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Baytown Trash Bash & Kayak Mash-Up!

Whew!  My abs feel like I did five hundred crunches after joining other members of the Baytown Photo club yesterday to pick up trash in our designated area on Tri-city Beach Road.  I think this is my fifth time to do this farthest stretch of road, which runs past Evergreen Road to the cow chute a third of a mile further on out and the worst of the five times, as far as the amount of trash I found.
Baytown Photo Club Grubbers on Tri-city Beach Road.
 The temp was “hot” to say the least with our normal humidity and what?  No wind?  I sweated buckets and it didn’t help that a bush-hog had mowed, shredding every bit of litter it encountered.  By far, the worst thing I saw was copious pieces of chopped Styrofoam coffee and cola drinks.
Gary Erwin working the back forty.  He was almost hit by a truck pulling a boat, that swerved over close by.
 People who drive this road appear to have a passion for McDonald’s and Burger King, Bud and Miller light – cans, not bottles, and cigarettes.  On one side of the road was an explicitly labeled porn DVD case and on the other, a page out of the King James Bible in the book of Luke.
A beautiful sunrise greeted us while we prepared to launch.

Kayaking geocachers prepare to launch at George White lake
The "Smilies" mark the location of the geocaches.  You get the smilies to appear after you find and log them.
 Today, I met with a good group of people on Highlands Shores Road at George White Lake, in the Kathryn J. Whitmire Preserve to go geocaching in kayaks and canoes.  We came from as far as Willis, Houston, Beaumont, and of course, Baytown.  Beaumont has a group of “cachers’ who love to travel all over and geocache and they are very pleasant people I enjoy bumping into.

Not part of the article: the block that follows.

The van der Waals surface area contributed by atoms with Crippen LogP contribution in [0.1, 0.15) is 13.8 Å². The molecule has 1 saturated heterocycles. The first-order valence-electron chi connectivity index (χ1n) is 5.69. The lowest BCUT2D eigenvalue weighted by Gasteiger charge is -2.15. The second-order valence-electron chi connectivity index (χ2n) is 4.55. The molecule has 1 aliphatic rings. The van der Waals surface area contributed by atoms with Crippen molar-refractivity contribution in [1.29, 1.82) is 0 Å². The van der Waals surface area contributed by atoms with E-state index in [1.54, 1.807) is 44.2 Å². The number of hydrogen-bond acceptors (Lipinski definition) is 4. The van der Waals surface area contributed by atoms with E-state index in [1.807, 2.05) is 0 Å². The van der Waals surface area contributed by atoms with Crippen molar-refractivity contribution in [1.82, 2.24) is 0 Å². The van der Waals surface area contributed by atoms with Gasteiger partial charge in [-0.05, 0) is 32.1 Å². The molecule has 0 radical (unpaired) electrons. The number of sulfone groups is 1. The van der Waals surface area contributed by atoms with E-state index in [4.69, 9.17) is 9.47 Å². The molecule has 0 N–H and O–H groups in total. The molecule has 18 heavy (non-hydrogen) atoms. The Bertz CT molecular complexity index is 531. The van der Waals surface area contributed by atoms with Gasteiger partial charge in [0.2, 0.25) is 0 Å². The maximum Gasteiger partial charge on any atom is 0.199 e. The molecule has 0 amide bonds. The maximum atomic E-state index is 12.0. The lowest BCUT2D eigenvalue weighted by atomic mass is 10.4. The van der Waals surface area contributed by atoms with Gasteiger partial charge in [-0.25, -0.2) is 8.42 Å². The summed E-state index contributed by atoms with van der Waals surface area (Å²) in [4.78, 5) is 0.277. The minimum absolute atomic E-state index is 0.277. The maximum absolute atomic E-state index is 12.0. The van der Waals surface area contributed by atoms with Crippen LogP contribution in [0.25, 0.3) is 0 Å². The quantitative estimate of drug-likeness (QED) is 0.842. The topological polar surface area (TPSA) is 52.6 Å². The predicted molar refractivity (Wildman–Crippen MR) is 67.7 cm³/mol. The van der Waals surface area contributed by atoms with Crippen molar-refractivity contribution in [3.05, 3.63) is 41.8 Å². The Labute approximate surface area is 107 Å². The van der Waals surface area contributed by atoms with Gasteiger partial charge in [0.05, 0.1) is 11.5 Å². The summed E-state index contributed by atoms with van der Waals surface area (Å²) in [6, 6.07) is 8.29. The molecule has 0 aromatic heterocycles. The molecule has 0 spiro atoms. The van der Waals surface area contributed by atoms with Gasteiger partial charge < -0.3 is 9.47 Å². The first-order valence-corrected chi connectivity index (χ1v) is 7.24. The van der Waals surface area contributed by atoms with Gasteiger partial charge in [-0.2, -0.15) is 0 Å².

Safety is paramount and we take safety very seriously.
 We launched a little after seven AM and were back to the starting point before ten, just as the sun really began to beat down.  It doesn’t sound like much, but my forearms are cramping as I write this Blog.  The series of caches, which number fourteen are “owned” by Bryan Wilpitz, with the exception of one and are not meant to be difficult to find.  The adventure part is paddling to find them and Bryan found the perfect place to put these “soda tube” type containers.  A soda tube is an unexpanded soda bottle and is very firm and water-tight.
The water was beautiful and my son-in-law, Cache'magnet drove our yak like a pro in his new Tilley hat.

I was sweating bullets (not literally) and loving every second of our adventure.
  One again my son-in-law and I were in the company of veteran cachers (and kayak'ers) who have a vast storehouse of experience under their geocaching belts and it was a real pleasure to join them.
"Blindzman" Jason Sosa paddling his awesome kayak.
BizzyB digs her paddle into the water and heads her canoe toward the next cache.
Elisa (Georeyna) in her new kayak dubbed "Salty" by an "expert" geocacher.
 I think our next mash-up will be on bicycles in north Harris County and since I bought a new helmet and bracket to carry my GPSr unit, I am really looking forward to it.


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